Prior to arriving in India, I had intentions of increasing my sense of discipline and I am happy to say that those intentions are certainly coming to fruition. I also intended to increase my ability to objectively observe my mind, which is another intention that is becoming more viable with each passing day. In addition, I assumed that my physical body would change significantly both internally and in terms of what others could observe externally. I found myself in Mysore at the Atmavikasa Centre of Yogic Sciences ready to work hard and transform as much as humanly possible in the space of three months. I felt very privileged to be have 21% of a year to focus all of my energy on personal growth and healing. I desired inspiration and a reboot on every level of my being. I was facing pain, both present and past – cognitive, emotional and existential – some of which I had been choosing to avoid with food consumption. I simply could not imagine facing all of the pain – sometimes I felt that I only had sufficient power to face some of it. Such feelings were merely illusions; I discovered that I had the power and courage to conquer each and every obstacle all along.

Considering how much I had already been through up until that point, I now can see how my overwhelming fear of facing the pain was inherently irrational. I had already been through the worst of it – now my work was primarily purging and letting go of all the old residue. I had allowed myself to titrate some of the pain over the last decade – but was afraid of doing all the deep work necessary to cleanse myself of the remaining poison inside. I wondered prior to coming to Mysore: what if I break down completely and cannot put myself back together? Am I really strong enough? I have discovered that sometimes we must break the shackles of the past in order to find clarity in terms of self-perception. Childhood was a brutal time of my life and I often felt just the way that I have described above – afraid, always waiting, watching for more violence and uncertainty. As I continue to work through the fear that was etched into every cell of my body early in life – I am starting to know that I am stronger and more powerful than any of that fear, no matter how massive and insurmountable it may seem. Even a past containing memories of a violent, alcoholic father cannot harm me any longer. The more I practice with serious discipline, the easier it is to see the reality that I am strong beyond measure.

Although I practiced regularly at home, my consistency was imperfect. I have found this period of practicing non-attachment through consciously removing myself from my normal social environment and all my comforts has been very useful in terms of developing a deeper sense of discipline. I am still certainly far from perfect, despite my desire to be so, but now I am successfully releasing many years of pent up toxic emotion, along with physical residue from an imbalanced approach to food. Yoga Sutra 1:21 tells us with great logic that the more energy we put toward yoga practice, the faster our results will manifest. I have witnessed fascinating changes in my body, and mind over the last eight weeks. The biggest component of discipline I have appreciated (aside from learning about a different approach to food) is a consistently longer daily pranayama practice – before coming to Mysore I would do a seated practice for only 20-25 minutes, and only 5-6 days a week. I have found the benefits of a 30 minute daily pranayama practice for over two months to be epic and 100% worth my energy. Already, I am noticing much confidence and strength developing both physically, cognitively, and emotionally. I am grateful to have learned so much about cultivating additional discipline in my life and practice – the best part is that I can take all of my learning back home to integrate into my regular life.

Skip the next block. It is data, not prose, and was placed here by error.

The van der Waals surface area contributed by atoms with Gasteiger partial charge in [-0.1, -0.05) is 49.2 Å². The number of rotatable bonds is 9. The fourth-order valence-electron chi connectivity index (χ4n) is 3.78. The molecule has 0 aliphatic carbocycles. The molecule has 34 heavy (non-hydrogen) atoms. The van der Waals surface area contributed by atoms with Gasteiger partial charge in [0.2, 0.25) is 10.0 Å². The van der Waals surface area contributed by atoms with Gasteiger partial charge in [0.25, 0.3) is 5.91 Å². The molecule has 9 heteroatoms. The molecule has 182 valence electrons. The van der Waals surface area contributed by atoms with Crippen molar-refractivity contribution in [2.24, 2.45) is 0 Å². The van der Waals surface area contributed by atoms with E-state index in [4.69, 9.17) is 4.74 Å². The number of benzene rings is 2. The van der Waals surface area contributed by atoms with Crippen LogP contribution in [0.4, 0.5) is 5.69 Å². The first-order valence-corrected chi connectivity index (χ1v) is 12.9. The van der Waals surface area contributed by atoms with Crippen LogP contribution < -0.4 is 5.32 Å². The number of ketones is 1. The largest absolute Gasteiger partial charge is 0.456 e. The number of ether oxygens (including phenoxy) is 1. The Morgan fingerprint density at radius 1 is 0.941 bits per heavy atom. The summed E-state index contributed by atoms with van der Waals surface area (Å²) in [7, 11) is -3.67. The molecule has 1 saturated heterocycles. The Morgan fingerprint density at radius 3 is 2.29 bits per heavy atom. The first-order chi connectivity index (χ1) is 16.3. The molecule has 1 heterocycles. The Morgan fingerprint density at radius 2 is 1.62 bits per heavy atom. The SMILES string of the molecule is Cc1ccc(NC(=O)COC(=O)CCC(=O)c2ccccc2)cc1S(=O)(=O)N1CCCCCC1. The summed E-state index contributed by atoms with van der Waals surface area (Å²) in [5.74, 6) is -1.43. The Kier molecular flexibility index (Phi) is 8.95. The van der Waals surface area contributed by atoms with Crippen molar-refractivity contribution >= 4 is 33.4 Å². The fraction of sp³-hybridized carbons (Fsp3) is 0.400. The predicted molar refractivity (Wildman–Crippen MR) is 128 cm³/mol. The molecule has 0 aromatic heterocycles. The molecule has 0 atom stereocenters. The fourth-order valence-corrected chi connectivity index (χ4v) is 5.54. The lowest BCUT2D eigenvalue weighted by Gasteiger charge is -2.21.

When making drastic changes to one’s eating habits or daily physical and mental disciplines, it is amazing how dramatically the body can react. While I was planning my trip to Mysore to study with my teacher’s teachers, I did not anticipate how brutal the physical symptoms of an extreme change in eating habits might be when I started following the dietary restrictions suggested by the teachers at the Atmavikasa Centre of Yogic Sciences. Back at home, my omnivorous eating habits included healthy grains, vegetables and fruits of course, but it also included too many sugars and fats that I chose to eat in order to avoid emotional pain. I already enjoyed many bananas, which were highly recommended when I arrived in Mysore, however overall I simply consumed more food than needed. My eating habits had gotten progressively less healthy for my body over time and I suffered from the symptoms of severe anemia as well. The symptoms of anemia held me back in terms of asana practice in particular, causing extreme fatigue, frequent bruising and very slow muscle recovery. I assumed that once I arrived in India that my biggest struggle was going to be the emotions that I often avoided with food. However, my physical body decided to show me just how much it did not enjoy how I had been treating it instead.